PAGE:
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|Presenter, author, journalist
Jeremy Clarkson is a British journalist, author and presenter. He is best known for the car magazine “Top Gear”, which he moderated until 1999. He co-founded The Grand Tour with Richard Hammond and James May in 2016.
In 2018 he also hosted the quiz show “Who wants to be a Millionaire?”
He also writes for The Sunday Times and The Sun newspapers.
He is known for his sarcastic, provocative comments and criticism of Britain’s transport policy and the environment.
Jeremy Clarkson was born in 1960 in Doncaster, West Riding of Yorkshire. His mother was a teacher and his father was a traveling salesman. First the parents had a tea shop, later they sold toys about the well-known children’s book character “Paddington Bear”.
He attended private schools, first at Hill House School and then at Repton School. His own mother called him a “troublemaker” and he was also expelled from Repton School.
At first he worked in his parents’ company as a salesman. He didn’t stay long there and trained as a journalist, writing for the Rotherdam Advertiser, the Rochdale Observer and the Shropshire Star, among others.
Today Jeremy Clarkson writes regularly for The Sun or The Sunday Times, whose columns are also published in the Australian newspaper The Weekend. He has also written several humorous books on cars and other subjects.
His real career began when he became the main presenter of the BBC program Top Gear from 1989-1999. The car test program, with Clarkson as presenter, quickly broke all records and became the BBC’s most-watched programme. After a hiatus until 2002, he returned to the show and co-hosted it with fellow co-hosts Richard Hammond, Jason Dawe and James May.
In 2016, Clarkson, Hammond and May founded The Grand Tour, an exclusive show that airs on Amazon Prime Video.
He was also the host of the 2018 quiz show “Who wants to be a billionaire?” The 20-year special was directed by him for a whole week.
One of the highlights of his career is definitely the success of the show Top Gear, which has not only delighted millions of Brits but is also broadcast around the world. Clarkson is hailed as the “veteran of automotive journalism.”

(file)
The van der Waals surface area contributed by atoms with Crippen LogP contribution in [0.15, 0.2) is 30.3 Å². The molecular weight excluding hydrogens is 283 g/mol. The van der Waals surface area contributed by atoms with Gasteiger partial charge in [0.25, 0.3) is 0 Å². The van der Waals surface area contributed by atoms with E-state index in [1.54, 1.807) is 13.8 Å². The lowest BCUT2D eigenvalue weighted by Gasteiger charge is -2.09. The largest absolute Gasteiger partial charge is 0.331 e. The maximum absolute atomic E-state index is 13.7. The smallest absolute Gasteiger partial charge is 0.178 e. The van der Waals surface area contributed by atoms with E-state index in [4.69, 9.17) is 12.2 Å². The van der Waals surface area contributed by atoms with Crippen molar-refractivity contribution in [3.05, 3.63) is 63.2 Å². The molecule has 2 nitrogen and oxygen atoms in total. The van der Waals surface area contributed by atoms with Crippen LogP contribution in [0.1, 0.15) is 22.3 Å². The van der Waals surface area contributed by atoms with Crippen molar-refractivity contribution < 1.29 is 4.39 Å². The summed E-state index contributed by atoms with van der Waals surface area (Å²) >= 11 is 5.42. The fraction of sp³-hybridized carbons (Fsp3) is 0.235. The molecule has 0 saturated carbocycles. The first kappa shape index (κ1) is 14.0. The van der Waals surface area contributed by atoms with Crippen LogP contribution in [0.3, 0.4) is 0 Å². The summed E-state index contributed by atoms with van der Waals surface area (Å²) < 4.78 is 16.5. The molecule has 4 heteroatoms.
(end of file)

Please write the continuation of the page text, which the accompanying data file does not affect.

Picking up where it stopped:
In 2006 he received a BAFTA nomination for Best Entertainment Performance. In 2007 he was awarded the Tognition Award at the National Television Awards and reportedly earned £1million for the role as presenter on Top Gear that same year. He is said to have received a further £1.7million for books, DVDs and newspaper columns.
He was also the first to reach the North Pole by car with his co-host James May in 2007, which was chronicled in the polar special in Top Gear.
BBC Worldwide awarded Jeremy Clarkson a £4.8m dividend and £8.4m share purchase in 2014.
The series “The Grand Tour on Amazon” founded by him and his colleagues Richard Hammond and James May has been running since 2016 and is available worldwide.
Jeremy Clarkson is known for his provocative, sarcastic and politically incorrect sayings. A few of his most famous quotes are as follows:
“Speed has never killed anyone. Coming to a sudden stop, that’s what gets you.”
“Ferrari, for me, that’s a slimmed-down version of God.”
“Americans are too fat and styleless to build decent cars.”
“Life is never so bad that Germany would be better.”
Of the Aston Martin DB9 he said: “It’s not actually a race car, it’s pure pornography.”
“Having an Aston Martin parked outside without driving it is a bit like having Keira Knightley in bed and sleeping on the couch yourself.”
His opinion on the Segway: “It was invented in America. It’s clear: this is how fat Americans can move to the fridge without expending a lot of energy.”
His take on the environment: “Sports cars are there to melt the polar ice caps, kill the poor, poison water, deplete the ozone layer, wipe out endangered species, retake the Falkland Islands and turn the entire Third World into a vast uninhabitable desert to transform. And all before they rob all the oil in the world.”
Derogatory remarks made by Jeremy Clarkson about the residents of Nordfolk led some to form the We Hate Jeremy Clarkson Club.
He is ranked 74th on the Guardian’s list of the 100 most powerful people in the media industry.
According to some critics, his influential comments are responsible for Vauxhall’s Rover and Luton manufacturing plants closing. Workers hung an “anti-Clarkson campaign” banner outside the closed Longbridge plant.
In 2011, Clarkson was ranked 49th on Motor Trend Magazine’s Power List, a list of the 50th most influential people in the automotive industry.